Diagnostic debriefing to a fictional patient in 2042

That’s the question Alberto Espay, MD, sought to answer in a recent essay that won the Lancet Neurology 20th Anniversary Essay Competition. The essay, “Your Post-Visit Summary: May 29, 2042” revolves around the diagnostic debriefing to a fictional patient of his new diagnosis of Parkinson’s disease in 20 years, with a biomedical analysis of the test results informing a plan of personalized treatment.

In the trial, Espay tells the patient that while symptoms such as slow walking, difficulty typing, intermittent forgetfulness, and constipation all suggest what has been clinically diagnosed as Parkinson’s disease for over 100 years, blood sample analyzes provided more detailed information on how to personalize and guide treatment.

Rather than saying, “You have Parkinson’s disease in my experience; trust me,” we’ll say, “You have something we called Parkinson’s disease, but you have no idea what it means. We are committed to identifying the biological drivers of each affected person, recognizing that treatments to slow progression can only be successful if tailored to those most biologically fit to benefit..”

Alberto Espay, James J. and Joan A. Gardner Family Center for Parkinson’s Disease Research Endowed Chair, Department of Neurology and Rehabilitation Medicine, College of Medicine, University of Cincinnati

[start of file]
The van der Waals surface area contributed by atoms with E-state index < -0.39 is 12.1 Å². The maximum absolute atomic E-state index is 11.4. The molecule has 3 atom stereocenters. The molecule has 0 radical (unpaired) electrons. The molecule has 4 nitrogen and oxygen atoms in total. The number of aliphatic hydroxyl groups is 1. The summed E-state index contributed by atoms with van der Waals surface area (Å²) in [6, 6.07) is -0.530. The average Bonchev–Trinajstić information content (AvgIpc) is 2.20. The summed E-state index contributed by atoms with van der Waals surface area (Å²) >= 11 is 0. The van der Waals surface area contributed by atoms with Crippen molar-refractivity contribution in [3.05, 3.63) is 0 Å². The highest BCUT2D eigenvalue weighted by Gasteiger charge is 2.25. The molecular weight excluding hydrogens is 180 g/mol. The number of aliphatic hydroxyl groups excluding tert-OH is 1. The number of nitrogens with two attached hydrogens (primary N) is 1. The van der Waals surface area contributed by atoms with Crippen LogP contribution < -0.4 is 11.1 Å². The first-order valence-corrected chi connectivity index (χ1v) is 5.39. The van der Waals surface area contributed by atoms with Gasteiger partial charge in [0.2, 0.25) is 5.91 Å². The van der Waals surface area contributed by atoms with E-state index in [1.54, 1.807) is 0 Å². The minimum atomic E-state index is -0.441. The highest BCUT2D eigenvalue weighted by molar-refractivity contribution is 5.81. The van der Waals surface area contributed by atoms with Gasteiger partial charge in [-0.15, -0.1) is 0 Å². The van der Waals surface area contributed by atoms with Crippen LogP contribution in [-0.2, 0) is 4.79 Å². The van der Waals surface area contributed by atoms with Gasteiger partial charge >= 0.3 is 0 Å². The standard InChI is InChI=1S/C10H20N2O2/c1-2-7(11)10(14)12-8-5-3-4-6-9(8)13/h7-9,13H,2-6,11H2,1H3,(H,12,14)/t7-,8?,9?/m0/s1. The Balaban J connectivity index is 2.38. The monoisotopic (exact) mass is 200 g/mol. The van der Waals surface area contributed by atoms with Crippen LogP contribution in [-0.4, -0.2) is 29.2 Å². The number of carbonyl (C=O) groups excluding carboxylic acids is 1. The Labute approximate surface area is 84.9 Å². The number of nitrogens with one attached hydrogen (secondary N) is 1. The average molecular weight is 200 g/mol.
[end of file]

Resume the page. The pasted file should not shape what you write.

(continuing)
Espay said he was delighted to win the competition “because it meant the vision of the trial, a very different picture of what we did to care for our patients, could gain traction with a global readership. of neurologists”.

According to Espay, medicine is about a decade away from realizing the vision of his essay. He adds that the trial was inspired by work currently underway by the Cincinnati Cohort Biomarker Program (CCBP), which is trying to unravel the individual biological abnormalities of people with neurodegenerative disorders.

“We’re interested in finding out what’s different between affected people and what can be used to ‘match’ them with therapies that are already available for reuse,” Espay said. “In fact, we are developing biological tests of therapies developed over the past decades that have proven unsuccessful in clinical trials, but that we know are there who could benefit. CCBP will allow us to find out who they are. , so that we can process them.

“Ultimately, clinical diagnosis is just a human construct that nature has no clue about,” Espay continued. “And since nature cannot be fooled, we must be agnostic about our labels and subtype individuals with neurodegenerative disorders based on their biology, not the classification we use at the bedside. patient for more than a century.”


Journal reference:

Epsay, A. J (2022) Your summary after visit – May 29, 2042. The Lancet Neurology. doi.org/10.1016/S1474-4422(22)00129-6

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